bank rates

Bad Credit Doesn’t Mean Bad Credit Cards

For the past two years, my credit score has been in the tank.

Owning a Capital One Classic Platinum Credit Card helped outCall it a terrible and immature decision, but I attended a private university for five years, funded largely with private education loans.

Because I graduated without a job, I made mistakes paying down debt by missing payments, having payments returned and ultimately had a number of accounts go into default.

Believe it or not, my FICO credit score bottomed out at 441.

Yes, credit scores can get that low.

Thankfully, with a little hard work and some luck, my credit score now sits at 604.

I achieved the 150-plus point improvement by paying all bills on time, not applying for new credit if I knew I couldn’t get it and owning a Capital One Classic Platinum Credit Card.

With a credit score as low as mine, I had few options when it came to securing a new line of credit.

Nearly any reputable credit card issuer would deny my business, but I found three options for unsecured credit. My decision to choose the Capital One-branded platinum card was one of the easiest moves I’ve ever made.

My three choices were between a First Premier credit card, Orchard Bank credit card and Capital One credit card.

The First Premier card offered an unsecured line of credit with a variable APR of 59.99%! In addition, there were annual fees in excess of $59 and, should I ever have missed a payment, my penalty APR would have increased to more than 74%. No, thank you.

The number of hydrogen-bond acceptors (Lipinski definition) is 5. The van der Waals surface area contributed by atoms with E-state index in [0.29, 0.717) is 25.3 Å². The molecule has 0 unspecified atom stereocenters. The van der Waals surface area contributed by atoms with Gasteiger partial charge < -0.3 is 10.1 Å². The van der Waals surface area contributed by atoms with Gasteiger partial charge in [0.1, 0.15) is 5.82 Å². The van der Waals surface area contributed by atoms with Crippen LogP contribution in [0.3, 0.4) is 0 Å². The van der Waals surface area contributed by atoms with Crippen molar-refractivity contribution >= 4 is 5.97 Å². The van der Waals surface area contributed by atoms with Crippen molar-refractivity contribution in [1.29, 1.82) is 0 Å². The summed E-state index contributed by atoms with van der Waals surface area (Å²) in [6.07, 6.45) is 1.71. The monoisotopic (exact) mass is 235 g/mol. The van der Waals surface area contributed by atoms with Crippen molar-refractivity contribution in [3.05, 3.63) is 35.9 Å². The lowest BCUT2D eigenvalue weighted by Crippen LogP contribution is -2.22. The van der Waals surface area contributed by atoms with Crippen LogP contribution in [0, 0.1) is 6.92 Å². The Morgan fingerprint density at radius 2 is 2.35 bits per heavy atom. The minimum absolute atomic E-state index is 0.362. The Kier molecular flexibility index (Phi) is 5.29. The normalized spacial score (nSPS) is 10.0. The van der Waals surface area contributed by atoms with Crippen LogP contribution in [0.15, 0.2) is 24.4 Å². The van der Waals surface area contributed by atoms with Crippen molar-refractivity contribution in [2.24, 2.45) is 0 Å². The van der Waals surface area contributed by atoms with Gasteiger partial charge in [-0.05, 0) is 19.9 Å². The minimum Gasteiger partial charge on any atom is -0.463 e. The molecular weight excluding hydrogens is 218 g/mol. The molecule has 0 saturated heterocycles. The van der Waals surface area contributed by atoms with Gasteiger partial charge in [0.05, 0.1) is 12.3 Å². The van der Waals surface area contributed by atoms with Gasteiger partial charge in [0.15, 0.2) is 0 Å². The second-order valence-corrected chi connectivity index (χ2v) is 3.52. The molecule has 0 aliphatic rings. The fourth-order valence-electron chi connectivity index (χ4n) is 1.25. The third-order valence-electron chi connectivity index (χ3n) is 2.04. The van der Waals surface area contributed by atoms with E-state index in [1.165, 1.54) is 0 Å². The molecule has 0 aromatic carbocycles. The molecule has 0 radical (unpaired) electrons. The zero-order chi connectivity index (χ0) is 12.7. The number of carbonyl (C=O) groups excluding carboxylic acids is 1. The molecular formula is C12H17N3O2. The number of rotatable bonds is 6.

Card No. 2 was Orchard Bank. This card was much more reasonable in annual fees ($39) and variable APR (24.99%) but only offered an initial credit line of $300.

This is a viable option for some cardholders with bad credit, but with a credit line that low, it’s tough to improve your credit. Debt-to-credit ratio is one of the ways a credit score is calculated, and even a small purchase can use up most of your credit line.

The Capital One standard platinum was the perfect fit for me, as I was able to obtain a $750 line of credit (which is $1,500 now, as I still own the card), a 21.99% variable APR and a $39 annual fee.

This card doesn’t scream “awesome,” but it is a quality card for people with poor credit.

If you happen to be sitting on a poor credit score and in need of an unsecured credit card to help you rebuild your credit, make sure your search begin and ends with Capital One.

Look for this and dozens of other credit card offers in our extensive database.

Don't miss out on the next bank deal. Get the newest deals delivered straight to your inbox!

Comments (2)
1 Star2 Stars3 Stars4 Stars5 Stars (4 votes, average: 5.00 out of 5)
2 Existing Comments
  1. Jodi said:
    on May 5th at 09:08 am

    Is that card still around? I cant seem to find it, I am looking for something to rebuild my credit

  2. Mike at Bankaholic said:
    on May 5th at 12:38 pm

    Jodi — You can find this credit card in our database: